The increased demand for temperature-controlled facilities is not only due to the popularity of fresh food delivery services. According to Anne Strauss-Wieder with the New Jersey Transportation Planning Authority, ambient conditions required for the storage and delivery of products ranging from pharmaceuticals to electronics is leading to an expansion of specialty warehousing in New Jersey, particularly near the port region and urban areas.
Examples include national firm Preferred Freezer Services, which is currently building its ninth ultra-modern New Jersey warehouse in Elizabeth. Meal delivery company HelloFresh opened facilities in Linden in 2015 and Newark in 2016, and competitor Blue Apron is constructing a 495,000-square-foot fulfillment center in Linden slated to open this year. THE MARRIAGE OF ONLINE AND
IN-STORE IS CHANGING THE RETAIL LANDSCAPE
In their white paper, “The Promise of E-commerce,” prepared for the NAIOP Research Foundation, Curtis D. Spencer and Steve Schellenberg discuss the convergence of online and in-store distribution. They cite the “fulfillment from stores” strategy, in which brick-and-mortar stores double as e-commerce fulfillment centers, as one example of the ways in which traditional retailers are adapting to the new retail landscape. However, as overall demand for traditional stores continues to weaken, the future of malls in America is in jeopardy. At the same time, the emergence of omnichannel retailing, which offers customers a seamless shopping experience whether they are shopping online or in a physical store, as well as the success of lifestyle-focused retail centers, provides opportunities for suburban mall locations with good accessibility. Grocery- and health club-anchored malls are becoming the norm in New Jersey, as evidenced by Whole Foods and LA Fitness in Bridgewater and Clark, respectively, as examples.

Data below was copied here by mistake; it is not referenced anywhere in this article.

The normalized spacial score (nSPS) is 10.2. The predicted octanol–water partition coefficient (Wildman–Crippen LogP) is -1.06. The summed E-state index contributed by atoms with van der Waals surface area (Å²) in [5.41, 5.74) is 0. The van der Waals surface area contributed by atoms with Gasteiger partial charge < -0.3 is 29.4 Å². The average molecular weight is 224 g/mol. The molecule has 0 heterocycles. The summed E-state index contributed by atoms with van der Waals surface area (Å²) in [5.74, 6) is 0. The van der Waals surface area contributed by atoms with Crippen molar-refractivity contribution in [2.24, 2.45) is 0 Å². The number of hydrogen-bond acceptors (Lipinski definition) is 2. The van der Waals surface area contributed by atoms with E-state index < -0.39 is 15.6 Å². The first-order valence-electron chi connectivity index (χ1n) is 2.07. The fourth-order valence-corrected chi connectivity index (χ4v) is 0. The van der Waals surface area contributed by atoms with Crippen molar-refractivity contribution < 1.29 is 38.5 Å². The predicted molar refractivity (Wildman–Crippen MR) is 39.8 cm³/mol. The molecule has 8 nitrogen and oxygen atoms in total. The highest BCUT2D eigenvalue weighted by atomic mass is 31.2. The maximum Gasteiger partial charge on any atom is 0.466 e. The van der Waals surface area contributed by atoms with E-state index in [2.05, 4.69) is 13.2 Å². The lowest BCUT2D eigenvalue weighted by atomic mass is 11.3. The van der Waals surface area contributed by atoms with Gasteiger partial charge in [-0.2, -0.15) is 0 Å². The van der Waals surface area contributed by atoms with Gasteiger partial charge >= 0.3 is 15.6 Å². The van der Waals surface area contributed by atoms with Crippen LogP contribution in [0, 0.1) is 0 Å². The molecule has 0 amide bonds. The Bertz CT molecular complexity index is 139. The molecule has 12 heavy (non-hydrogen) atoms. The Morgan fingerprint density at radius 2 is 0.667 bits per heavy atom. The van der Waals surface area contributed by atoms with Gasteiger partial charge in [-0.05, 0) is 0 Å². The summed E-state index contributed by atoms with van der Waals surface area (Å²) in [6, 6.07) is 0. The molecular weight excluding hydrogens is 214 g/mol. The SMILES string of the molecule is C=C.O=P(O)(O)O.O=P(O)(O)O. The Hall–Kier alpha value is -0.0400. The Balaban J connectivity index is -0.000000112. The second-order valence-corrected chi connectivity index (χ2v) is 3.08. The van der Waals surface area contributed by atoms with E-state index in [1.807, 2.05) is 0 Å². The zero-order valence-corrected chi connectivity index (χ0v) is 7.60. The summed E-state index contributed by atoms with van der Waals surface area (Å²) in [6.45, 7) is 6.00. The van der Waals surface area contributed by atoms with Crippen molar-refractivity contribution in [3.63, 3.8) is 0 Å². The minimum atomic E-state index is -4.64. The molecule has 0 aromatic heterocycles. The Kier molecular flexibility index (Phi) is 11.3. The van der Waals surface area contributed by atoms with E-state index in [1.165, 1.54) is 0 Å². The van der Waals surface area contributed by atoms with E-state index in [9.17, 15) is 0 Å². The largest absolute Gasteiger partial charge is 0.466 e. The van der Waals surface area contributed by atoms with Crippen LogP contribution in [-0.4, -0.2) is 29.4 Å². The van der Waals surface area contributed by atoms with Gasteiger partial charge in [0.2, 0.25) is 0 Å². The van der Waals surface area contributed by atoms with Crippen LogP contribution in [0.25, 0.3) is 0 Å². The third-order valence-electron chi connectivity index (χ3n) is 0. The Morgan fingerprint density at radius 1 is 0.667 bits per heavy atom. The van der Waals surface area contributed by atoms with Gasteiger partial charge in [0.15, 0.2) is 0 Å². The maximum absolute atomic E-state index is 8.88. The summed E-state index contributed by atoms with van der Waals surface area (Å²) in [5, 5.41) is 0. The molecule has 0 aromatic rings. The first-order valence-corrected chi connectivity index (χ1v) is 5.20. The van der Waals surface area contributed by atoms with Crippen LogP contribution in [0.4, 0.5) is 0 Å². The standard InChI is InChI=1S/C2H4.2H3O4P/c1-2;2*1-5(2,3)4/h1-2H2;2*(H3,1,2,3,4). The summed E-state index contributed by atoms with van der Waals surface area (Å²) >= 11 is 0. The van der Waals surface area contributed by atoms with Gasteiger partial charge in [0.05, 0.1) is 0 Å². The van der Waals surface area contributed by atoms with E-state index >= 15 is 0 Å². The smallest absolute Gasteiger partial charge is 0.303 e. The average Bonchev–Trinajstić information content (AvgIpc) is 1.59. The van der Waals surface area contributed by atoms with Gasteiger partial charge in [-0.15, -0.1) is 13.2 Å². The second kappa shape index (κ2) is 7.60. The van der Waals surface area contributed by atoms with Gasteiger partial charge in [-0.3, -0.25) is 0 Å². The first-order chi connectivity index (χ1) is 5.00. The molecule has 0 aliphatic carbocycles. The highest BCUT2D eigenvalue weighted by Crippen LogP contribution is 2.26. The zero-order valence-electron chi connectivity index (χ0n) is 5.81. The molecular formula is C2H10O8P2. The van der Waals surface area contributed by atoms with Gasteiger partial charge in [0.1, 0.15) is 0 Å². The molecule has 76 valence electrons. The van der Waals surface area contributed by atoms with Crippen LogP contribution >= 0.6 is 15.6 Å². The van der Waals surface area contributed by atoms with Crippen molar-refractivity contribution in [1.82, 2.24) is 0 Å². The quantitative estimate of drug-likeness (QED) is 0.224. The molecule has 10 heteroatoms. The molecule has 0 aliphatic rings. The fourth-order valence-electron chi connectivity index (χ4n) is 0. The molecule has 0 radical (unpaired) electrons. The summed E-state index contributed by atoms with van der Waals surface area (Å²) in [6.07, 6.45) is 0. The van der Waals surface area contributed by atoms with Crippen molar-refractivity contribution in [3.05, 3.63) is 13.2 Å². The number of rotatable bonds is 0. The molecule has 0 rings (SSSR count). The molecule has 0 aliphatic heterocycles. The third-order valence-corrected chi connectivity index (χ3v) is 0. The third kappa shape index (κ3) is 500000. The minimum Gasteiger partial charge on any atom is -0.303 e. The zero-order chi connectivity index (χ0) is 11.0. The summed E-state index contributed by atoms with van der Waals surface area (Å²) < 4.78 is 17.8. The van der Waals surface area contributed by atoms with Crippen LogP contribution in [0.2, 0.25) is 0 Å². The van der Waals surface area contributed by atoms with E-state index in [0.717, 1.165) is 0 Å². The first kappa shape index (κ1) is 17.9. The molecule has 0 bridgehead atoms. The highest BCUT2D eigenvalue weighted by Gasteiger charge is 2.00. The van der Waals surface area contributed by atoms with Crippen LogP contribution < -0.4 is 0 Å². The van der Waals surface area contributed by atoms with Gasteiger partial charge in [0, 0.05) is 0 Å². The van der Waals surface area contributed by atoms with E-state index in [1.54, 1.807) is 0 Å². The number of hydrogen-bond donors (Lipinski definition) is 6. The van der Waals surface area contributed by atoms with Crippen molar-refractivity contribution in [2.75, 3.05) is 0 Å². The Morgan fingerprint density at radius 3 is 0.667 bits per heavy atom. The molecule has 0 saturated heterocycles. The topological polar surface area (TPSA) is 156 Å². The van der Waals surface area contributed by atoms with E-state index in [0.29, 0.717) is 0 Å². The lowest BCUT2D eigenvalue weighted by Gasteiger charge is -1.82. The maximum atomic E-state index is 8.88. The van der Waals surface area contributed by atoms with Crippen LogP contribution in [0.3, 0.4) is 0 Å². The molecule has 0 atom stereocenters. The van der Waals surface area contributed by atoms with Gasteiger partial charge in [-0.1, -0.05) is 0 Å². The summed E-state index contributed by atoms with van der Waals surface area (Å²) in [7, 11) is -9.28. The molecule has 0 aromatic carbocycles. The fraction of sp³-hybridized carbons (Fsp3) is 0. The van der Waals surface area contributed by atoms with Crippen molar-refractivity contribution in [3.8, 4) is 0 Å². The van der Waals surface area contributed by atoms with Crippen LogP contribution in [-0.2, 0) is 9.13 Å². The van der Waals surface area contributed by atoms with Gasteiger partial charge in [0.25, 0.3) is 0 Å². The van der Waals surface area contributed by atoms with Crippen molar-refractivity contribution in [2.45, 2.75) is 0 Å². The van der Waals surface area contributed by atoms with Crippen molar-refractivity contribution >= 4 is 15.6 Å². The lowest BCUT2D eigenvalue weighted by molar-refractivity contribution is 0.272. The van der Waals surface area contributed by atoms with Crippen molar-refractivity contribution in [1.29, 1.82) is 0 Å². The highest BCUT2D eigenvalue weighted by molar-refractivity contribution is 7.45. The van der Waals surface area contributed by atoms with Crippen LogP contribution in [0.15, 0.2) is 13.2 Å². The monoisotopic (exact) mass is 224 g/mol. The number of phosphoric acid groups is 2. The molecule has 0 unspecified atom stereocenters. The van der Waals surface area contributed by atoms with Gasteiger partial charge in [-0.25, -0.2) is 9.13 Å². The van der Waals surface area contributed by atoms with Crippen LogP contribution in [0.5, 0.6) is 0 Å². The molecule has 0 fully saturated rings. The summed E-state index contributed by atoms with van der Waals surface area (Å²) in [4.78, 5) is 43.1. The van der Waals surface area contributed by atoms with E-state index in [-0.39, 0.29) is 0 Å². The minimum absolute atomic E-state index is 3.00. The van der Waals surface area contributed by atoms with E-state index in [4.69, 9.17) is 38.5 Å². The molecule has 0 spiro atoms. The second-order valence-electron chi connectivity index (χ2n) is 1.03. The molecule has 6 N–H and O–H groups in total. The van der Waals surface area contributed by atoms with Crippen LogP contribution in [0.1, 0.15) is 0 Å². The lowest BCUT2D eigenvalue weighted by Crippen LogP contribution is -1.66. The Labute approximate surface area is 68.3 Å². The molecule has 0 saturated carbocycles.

LAST MILE DELIVERY IS TRANSFORMING COMMUNITIES
The growth of online purchasing is clearly causing a seismic shift in the supply chain’s efforts to quickly get goods into the hands of consumers. New Jersey’s real estate landscape will continue to change as businesses and communities adapt to meet increased demand, not just from individuals, but from businesses and institutions across the state.
For instance, current and future changes in last mile delivery will impact zoning and planning decisions for municipalities. The increase in traffic on local streets, and the delivery vehicle parking challenges that local leaders already face, are just the tip of the iceberg.
Multifamily developers must also consider providing access to and creating designated locations for delivery vehicles. On the flip side, new alternatives to at-home delivery, such as package lockers and storage facilities, may offer older towns in central locations a chance to reinvent themselves. The future of e-commerce is virtually limitless, leaving little doubt that it will continue to provide opportunities and challenges for New Jersey.
One thing is for sure: Industrial real estate stakeholders need to be sufficiently nimble and flexible to accommodate rapidly changing user needs.
Michael McGuinness is CEO of NAIOP New Jersey and has guided the commercial real estate development association’s progress since he joined the staff in 1997. In addition to overseeing daily operations, programs and staff, McGuinness directs the chapter’s legislative activities and manages the Developers Political Action Committee (DPAC).